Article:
Sharp warnings were delivered in doubtful cases. In some instances the admonition was limited to a lecture in the center of a group under a cottonwood tree. There was a noose around the chief listener’s neck. The rope end hung across an overhead branch. An occasional tug emphasized the speaker’s remarks. At times a kangaroo court convened in solemn session. If the defendant failed to refute the accusation, ostracism was decreed. A liberal coating of tar and feathers prepared him for a bouncing ride out of town on a fence-rail.
The publication of personal innuendo was commonly regarded as an abhorrent form of literate degeneracy. If the insinuation pointed to impropriety or unseemliness, street-corner crowds discussed the need for a vigilance committee. If it took a pornographic twist, a neighborhood convulsion ensued. Conservators of public morals saw the pillars of decency smeared with filth.
Printing of such material was held lower than common pandering. Reputable daily newspapers steered clear of gossip bearing the faintest tinge of indecorum. But the Southwest was blanketed with a highly successful scandal sheet. It gained the largest circulation until then attained in the region. More than 100,000 copies of the Kansas City Sunday Sun were sold weekly. Its eight pages were devoted exclusively to the mention of persons—whose full names were usually withheld. Separate editions were printed for different sections to afford adequate coverage. The “local gleanings” of a single locality occupied from one to two columns.
No copy of any issue was purchasable on the day after arrival. It was the Kansas City Sunday Sun that precipitated the transient vogue for lynching bees. Rewards were privately offered for identification of its correspondents. In constant jeopardy of life or limb, these hounded scriveners plied their surreptitious operations for a pitiable pittance. Few, if any of them, received as much as $20 a week for their hazardous work.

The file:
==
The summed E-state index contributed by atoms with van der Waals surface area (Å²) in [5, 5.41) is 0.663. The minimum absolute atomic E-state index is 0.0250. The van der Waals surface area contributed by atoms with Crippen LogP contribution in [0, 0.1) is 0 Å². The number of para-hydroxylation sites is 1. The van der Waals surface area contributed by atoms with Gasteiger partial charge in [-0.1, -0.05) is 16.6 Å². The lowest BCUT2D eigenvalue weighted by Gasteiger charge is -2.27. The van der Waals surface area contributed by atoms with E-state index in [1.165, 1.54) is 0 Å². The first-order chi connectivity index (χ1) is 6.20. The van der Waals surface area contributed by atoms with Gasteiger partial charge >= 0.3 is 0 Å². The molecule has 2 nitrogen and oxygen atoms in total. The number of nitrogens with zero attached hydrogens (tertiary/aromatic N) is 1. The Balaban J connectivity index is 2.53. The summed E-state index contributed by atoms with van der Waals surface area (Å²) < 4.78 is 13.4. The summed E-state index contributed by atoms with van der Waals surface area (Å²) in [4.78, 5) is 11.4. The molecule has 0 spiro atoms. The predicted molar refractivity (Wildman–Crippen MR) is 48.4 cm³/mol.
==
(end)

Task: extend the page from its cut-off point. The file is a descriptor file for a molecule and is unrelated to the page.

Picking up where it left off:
Time has made an ironic jest of their tribulations. Communities that once tarred and feathered them in later years would have indulged their most atrocious offenses as vapid prattle. Beside the untrammeled licentiousness of some gossip columns of the 1930s, their effusions would read like idle chitchat. The Kansas City Sunday Sun observed at least a modicum of decency. It did not drag the marriage couch under the spotlight. It left to the private scrutiny of bridal couples the calendars of their maternity plans. It supplied no publicity percussion to widen a marital breach. It hastened no domestic crash with affirmative predictions. It did not speculate about a prospective bride’s choice of a second husband before the consummation of her first nuptials. It did not champion vulgarity against modesty. It offered no approval of debauchery. It did not cultivate a special wit for the exploitation of sex perversion. It did not lift the veil that still screened some of the valid privacies of life. Good taste was yet a social entity.
The Kansas City Sunday Sun concentrated on masculine peccadillos. It found intimation more attractive than exposure. The curiosity of readers was whetted with incomplete descriptions of individuals. The method promoted a game of identification. As much interest was generated by guiding recognition of the principal as by telling the details of an escapade.